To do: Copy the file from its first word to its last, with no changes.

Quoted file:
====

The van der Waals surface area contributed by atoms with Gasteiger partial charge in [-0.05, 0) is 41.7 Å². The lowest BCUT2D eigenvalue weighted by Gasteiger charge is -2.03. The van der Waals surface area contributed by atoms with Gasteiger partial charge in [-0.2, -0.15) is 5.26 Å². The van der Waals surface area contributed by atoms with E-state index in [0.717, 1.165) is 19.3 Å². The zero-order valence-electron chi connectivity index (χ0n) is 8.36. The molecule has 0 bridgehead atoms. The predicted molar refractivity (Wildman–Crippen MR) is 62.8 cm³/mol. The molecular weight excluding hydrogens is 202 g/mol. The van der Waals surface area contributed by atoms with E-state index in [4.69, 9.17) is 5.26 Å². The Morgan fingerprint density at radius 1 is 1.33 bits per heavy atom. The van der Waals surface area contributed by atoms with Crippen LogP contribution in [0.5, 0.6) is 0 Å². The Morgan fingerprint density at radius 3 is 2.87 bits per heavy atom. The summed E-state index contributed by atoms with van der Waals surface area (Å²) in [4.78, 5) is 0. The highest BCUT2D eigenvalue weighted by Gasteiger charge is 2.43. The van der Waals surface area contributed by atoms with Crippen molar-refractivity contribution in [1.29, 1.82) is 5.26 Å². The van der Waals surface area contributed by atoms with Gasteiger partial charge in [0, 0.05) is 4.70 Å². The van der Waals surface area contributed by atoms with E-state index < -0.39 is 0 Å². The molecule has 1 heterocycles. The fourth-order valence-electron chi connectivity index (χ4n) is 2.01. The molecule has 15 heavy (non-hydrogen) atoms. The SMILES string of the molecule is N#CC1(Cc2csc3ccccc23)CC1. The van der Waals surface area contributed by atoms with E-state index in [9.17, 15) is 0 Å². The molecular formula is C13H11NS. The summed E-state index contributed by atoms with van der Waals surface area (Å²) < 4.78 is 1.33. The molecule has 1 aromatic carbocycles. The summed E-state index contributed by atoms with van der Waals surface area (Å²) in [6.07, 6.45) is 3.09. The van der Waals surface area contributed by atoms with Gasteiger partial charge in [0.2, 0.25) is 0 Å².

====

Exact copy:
The van der Waals surface area contributed by atoms with Gasteiger partial charge in [-0.05, 0) is 41.7 Å². The lowest BCUT2D eigenvalue weighted by Gasteiger charge is -2.03. The van der Waals surface area contributed by atoms with Gasteiger partial charge in [-0.2, -0.15) is 5.26 Å². The van der Waals surface area contributed by atoms with E-state index in [0.717, 1.165) is 19.3 Å². The zero-order valence-electron chi connectivity index (χ0n) is 8.36. The molecule has 0 bridgehead atoms. The predicted molar refractivity (Wildman–Crippen MR) is 62.8 cm³/mol. The molecular weight excluding hydrogens is 202 g/mol. The van der Waals surface area contributed by atoms with E-state index in [4.69, 9.17) is 5.26 Å². The Morgan fingerprint density at radius 1 is 1.33 bits per heavy atom. The van der Waals surface area contributed by atoms with Crippen LogP contribution in [0.5, 0.6) is 0 Å². The Morgan fingerprint density at radius 3 is 2.87 bits per heavy atom. The summed E-state index contributed by atoms with van der Waals surface area (Å²) in [4.78, 5) is 0. The highest BCUT2D eigenvalue weighted by Gasteiger charge is 2.43. The van der Waals surface area contributed by atoms with Crippen molar-refractivity contribution in [1.29, 1.82) is 5.26 Å². The van der Waals surface area contributed by atoms with Gasteiger partial charge in [0, 0.05) is 4.70 Å². The van der Waals surface area contributed by atoms with E-state index < -0.39 is 0 Å². The molecule has 1 heterocycles. The fourth-order valence-electron chi connectivity index (χ4n) is 2.01. The molecule has 15 heavy (non-hydrogen) atoms. The SMILES string of the molecule is N#CC1(Cc2csc3ccccc23)CC1. The van der Waals surface area contributed by atoms with E-state index in [9.17, 15) is 0 Å². The molecular formula is C13H11NS. The summed E-state index contributed by atoms with van der Waals surface area (Å²) < 4.78 is 1.33. The molecule has 1 aromatic carbocycles. The summed E-state index contributed by atoms with van der Waals surface area (Å²) in [6.07, 6.45) is 3.09. The van der Waals surface area contributed by atoms with Gasteiger partial charge in [0.2, 0.25) is 0 Å².